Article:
Additionally, the explosion of digital tools and platforms allow these FSOs to offer innovative, industry leading marketing and client management tools and programs to their financial professionals, including in-house practice management and marketing support.

Independent financial professionals have an array of FSOs to choose from, each offering unique solutions. This allows these professionals the ability to align with an organization that can best augment their financial service business. The relationship between the FSO and the financial professionals becomes one of mutual benefit, matching the needs of the financial profession with the solutions the FSO can offer. And there is hardly doubt that the services and capabilities offered will continue to expand to meet to the ever-changing needs of financial professionals and ultimately the consumers they serve.

Growing Together

In this new era, FSO/FMOs look to their carrier partners for consultation, education and collaboration on everything from thought leadership to culture and technology. For example, at Allianz Life, we’ve partnered with a number of different software and tech platforms to integrate real-time annuity data into various portfolio management systems. This can help financial professionals see how these financial products might fit into a client’s holistic portfolio. These various data feeds and integrations are an effort to help FMO/FSOs understand how annuities may fit in the broader landscape that they are operating in. We also look for solutions to help demonstrate the value of increasing income opportunities in retirement. These are solutions, beyond just product, that FSOs can integrate into their platforms. This collaboration between FSOs and carrier can drive innovation and meaningful transformation.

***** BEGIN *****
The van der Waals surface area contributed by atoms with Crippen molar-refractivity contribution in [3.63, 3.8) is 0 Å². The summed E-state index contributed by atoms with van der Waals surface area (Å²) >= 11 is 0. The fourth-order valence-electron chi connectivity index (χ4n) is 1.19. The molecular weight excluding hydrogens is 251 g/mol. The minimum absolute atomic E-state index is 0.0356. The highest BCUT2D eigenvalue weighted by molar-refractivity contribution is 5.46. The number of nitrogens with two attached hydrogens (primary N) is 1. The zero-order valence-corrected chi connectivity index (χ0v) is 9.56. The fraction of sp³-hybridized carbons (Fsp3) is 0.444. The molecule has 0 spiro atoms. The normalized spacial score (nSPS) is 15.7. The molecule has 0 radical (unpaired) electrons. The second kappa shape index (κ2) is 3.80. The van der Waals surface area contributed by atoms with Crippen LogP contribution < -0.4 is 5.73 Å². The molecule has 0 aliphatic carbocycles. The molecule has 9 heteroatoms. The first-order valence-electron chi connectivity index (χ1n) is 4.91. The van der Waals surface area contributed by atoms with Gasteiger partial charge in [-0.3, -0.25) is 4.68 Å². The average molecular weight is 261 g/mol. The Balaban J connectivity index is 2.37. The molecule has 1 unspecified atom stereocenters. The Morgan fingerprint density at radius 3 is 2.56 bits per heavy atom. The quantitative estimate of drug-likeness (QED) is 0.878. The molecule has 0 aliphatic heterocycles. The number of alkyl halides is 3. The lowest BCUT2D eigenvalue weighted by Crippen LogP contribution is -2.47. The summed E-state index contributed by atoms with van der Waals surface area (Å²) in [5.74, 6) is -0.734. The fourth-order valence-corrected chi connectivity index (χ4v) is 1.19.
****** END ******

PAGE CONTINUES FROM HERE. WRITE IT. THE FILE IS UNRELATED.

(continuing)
The strength of an FSO/FMO has always been their entrepreneurial spirit. They have the ability to think and innovate quickly, bringing forth a constant flow of improved solutions that help financial professionals better help clients. As the industry continues evolving we can look to FSOs as they forge the path forward, helping us all learn, innovate and grow together.

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Sherri Du Mond (Credit: Allianz Life)Sherri Du Mond, CFP, RHU, is senior vice president of field marketing organization distribution sales at Allianz life Insurance Company of North America. She has also been the president and chief executive officer of Questar Capital Corp. and Questar Asset Management Inc.